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Eventful Voyage to Japan

Heroes Remember

Eventful Voyage to Japan

There was about 250 guys who went on a, it was on a small draft that went with us, and we went on a small boat, a freighter and it got hit with something before we got to Formosa. Today Formosa being Taiwan. And it heeled over on its side and apparently they put battens against whatever the hole was and had the pumps running and we got into the harbour in Formosa while it’s heeled over on its side but wasn't sunk, it was slow. And they transferred us off of that onto a big, long, huge oil-tanker. And we stayed in that harbour 12, 14 days in Formosa while they gathered up a big convoy to go to Japan. And we came out of the harbour in Formosa and we head for Japan. About four or five lines of ships about eight or ten one behind the other, you see, and here we’re sailing down here for a couple of weeks with this bloody convoy. We got torpedoed. And the big tanker that we were on, ran and the rocks came right down smooth into the water down like down in the water, and our boat laid right against them rocks, they put over some ropes so it wouldn't chafe against the rocks down and let us stay there and we went up and down with the tide. We stayed there for three days and three nights. When we came out of there, there was ships, it was like a bloody graveyard. There was the bows of ships sticking up, there was the sterns of the ships sticking up that was running straight down, the masts were sticking up, they were everywhere! All over the place. We went alone. Then we hit a storm, oh my God, a big one, waves were 30 feet high, washed all of the turrets off the sides, and all our cook things. We had our cook things for them to make rice for us on the decks, washed all that away. There was a couple of Japanese sailors on there, one got a broken leg, one got a broken arm. Things were so bad up on there, we had the bloody waves 30 feet high, holy cow, it looked like mountains coming.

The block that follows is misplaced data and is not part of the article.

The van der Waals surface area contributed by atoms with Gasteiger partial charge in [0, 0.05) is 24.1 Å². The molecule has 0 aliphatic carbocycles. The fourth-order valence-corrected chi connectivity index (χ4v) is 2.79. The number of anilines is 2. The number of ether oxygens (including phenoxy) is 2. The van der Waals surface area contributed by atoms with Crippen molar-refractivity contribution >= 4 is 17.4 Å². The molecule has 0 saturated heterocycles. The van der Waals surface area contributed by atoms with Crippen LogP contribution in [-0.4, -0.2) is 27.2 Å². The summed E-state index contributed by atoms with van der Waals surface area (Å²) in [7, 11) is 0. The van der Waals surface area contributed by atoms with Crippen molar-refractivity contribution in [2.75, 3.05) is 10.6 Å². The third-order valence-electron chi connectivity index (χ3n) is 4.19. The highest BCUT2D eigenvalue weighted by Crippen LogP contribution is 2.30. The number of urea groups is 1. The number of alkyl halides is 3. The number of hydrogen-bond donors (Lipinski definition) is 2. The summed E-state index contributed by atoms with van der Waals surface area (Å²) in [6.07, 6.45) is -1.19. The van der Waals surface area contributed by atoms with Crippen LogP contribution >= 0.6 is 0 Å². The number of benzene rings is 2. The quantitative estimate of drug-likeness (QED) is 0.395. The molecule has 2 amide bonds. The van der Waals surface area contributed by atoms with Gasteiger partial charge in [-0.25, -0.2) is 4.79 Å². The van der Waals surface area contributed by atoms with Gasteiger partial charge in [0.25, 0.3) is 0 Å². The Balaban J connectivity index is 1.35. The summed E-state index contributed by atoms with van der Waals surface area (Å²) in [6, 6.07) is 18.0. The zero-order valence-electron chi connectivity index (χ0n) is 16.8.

Mr. Flegg survives a dangerous voyage to Japan. His first ship is holed and makes it to port listing badly. He is transferred to a tanker which is sailing in a convoy. The convoy is torpedoed, but his vessel escapes only to then face a storm with thirty foot seas.

Aubrey Flegg

Aubrey Flegg was born on October 18, 1917 in Welland, Ontario. His father moved the family to Northern British Columbia when he was three. Mr. Flegg describes living on a “stump farm”, and working from a very early age. Leaving home at sixteen, he trapped in winter and felled timber during warmer months. Mr. Flegg was married with a young family when the war started, but he enlisted out of patriotic duty. He joined Princess Patricia Canadian Light Infantry, and later reinforced the Winnipeg Grenadiers, thinking he would be going to Europe. Instead, Mr. Flegg found himself trying to defend Hong Kong from the Japanese against overwhelming odds. Imprisoned for four years, he survived the ravages of disease, starvation, abuse and forced labor in both North Point and Sham Shui Po Camps and the Oyama mines. Mr. Flegg offers an impassioned story of the Hong Kong experience.

Meta Data
Veterans Affairs Canada
Person Interviewed:
Aubrey Flegg
War, Conflict or Mission:
Second World War
Hong Kong
Winnipeg Grenadiers
Machine Gunner

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